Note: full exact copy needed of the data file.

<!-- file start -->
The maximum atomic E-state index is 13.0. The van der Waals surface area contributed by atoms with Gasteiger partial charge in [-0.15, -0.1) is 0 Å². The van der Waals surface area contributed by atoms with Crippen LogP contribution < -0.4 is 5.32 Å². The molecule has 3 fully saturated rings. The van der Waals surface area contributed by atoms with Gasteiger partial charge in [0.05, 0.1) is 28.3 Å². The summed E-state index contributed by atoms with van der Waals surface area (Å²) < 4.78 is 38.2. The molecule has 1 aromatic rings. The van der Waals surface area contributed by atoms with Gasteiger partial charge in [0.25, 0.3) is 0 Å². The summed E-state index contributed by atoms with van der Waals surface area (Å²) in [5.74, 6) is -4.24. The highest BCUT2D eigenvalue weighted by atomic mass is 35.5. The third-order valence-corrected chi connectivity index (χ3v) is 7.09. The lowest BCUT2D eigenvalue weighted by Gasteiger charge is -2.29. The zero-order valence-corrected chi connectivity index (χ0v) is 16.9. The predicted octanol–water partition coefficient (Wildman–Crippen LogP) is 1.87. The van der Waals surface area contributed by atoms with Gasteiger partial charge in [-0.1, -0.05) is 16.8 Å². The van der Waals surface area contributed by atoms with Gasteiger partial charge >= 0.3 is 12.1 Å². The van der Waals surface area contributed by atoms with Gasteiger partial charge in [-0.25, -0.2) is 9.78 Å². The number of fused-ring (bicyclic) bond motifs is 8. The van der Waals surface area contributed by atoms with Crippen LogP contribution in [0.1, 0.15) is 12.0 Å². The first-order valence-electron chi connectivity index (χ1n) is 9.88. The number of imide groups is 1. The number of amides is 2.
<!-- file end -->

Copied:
The maximum atomic E-state index is 13.0. The van der Waals surface area contributed by atoms with Gasteiger partial charge in [-0.15, -0.1) is 0 Å². The van der Waals surface area contributed by atoms with Crippen LogP contribution < -0.4 is 5.32 Å². The molecule has 3 fully saturated rings. The van der Waals surface area contributed by atoms with Gasteiger partial charge in [0.05, 0.1) is 28.3 Å². The summed E-state index contributed by atoms with van der Waals surface area (Å²) < 4.78 is 38.2. The molecule has 1 aromatic rings. The van der Waals surface area contributed by atoms with Gasteiger partial charge in [0.25, 0.3) is 0 Å². The summed E-state index contributed by atoms with van der Waals surface area (Å²) in [5.74, 6) is -4.24. The highest BCUT2D eigenvalue weighted by atomic mass is 35.5. The third-order valence-corrected chi connectivity index (χ3v) is 7.09. The lowest BCUT2D eigenvalue weighted by Gasteiger charge is -2.29. The zero-order valence-corrected chi connectivity index (χ0v) is 16.9. The predicted octanol–water partition coefficient (Wildman–Crippen LogP) is 1.87. The van der Waals surface area contributed by atoms with Gasteiger partial charge in [-0.1, -0.05) is 16.8 Å². The van der Waals surface area contributed by atoms with Gasteiger partial charge >= 0.3 is 12.1 Å². The van der Waals surface area contributed by atoms with Gasteiger partial charge in [-0.25, -0.2) is 9.78 Å². The number of fused-ring (bicyclic) bond motifs is 8. The van der Waals surface area contributed by atoms with Crippen LogP contribution in [0.1, 0.15) is 12.0 Å². The first-order valence-electron chi connectivity index (χ1n) is 9.88. The number of imide groups is 1. The number of amides is 2.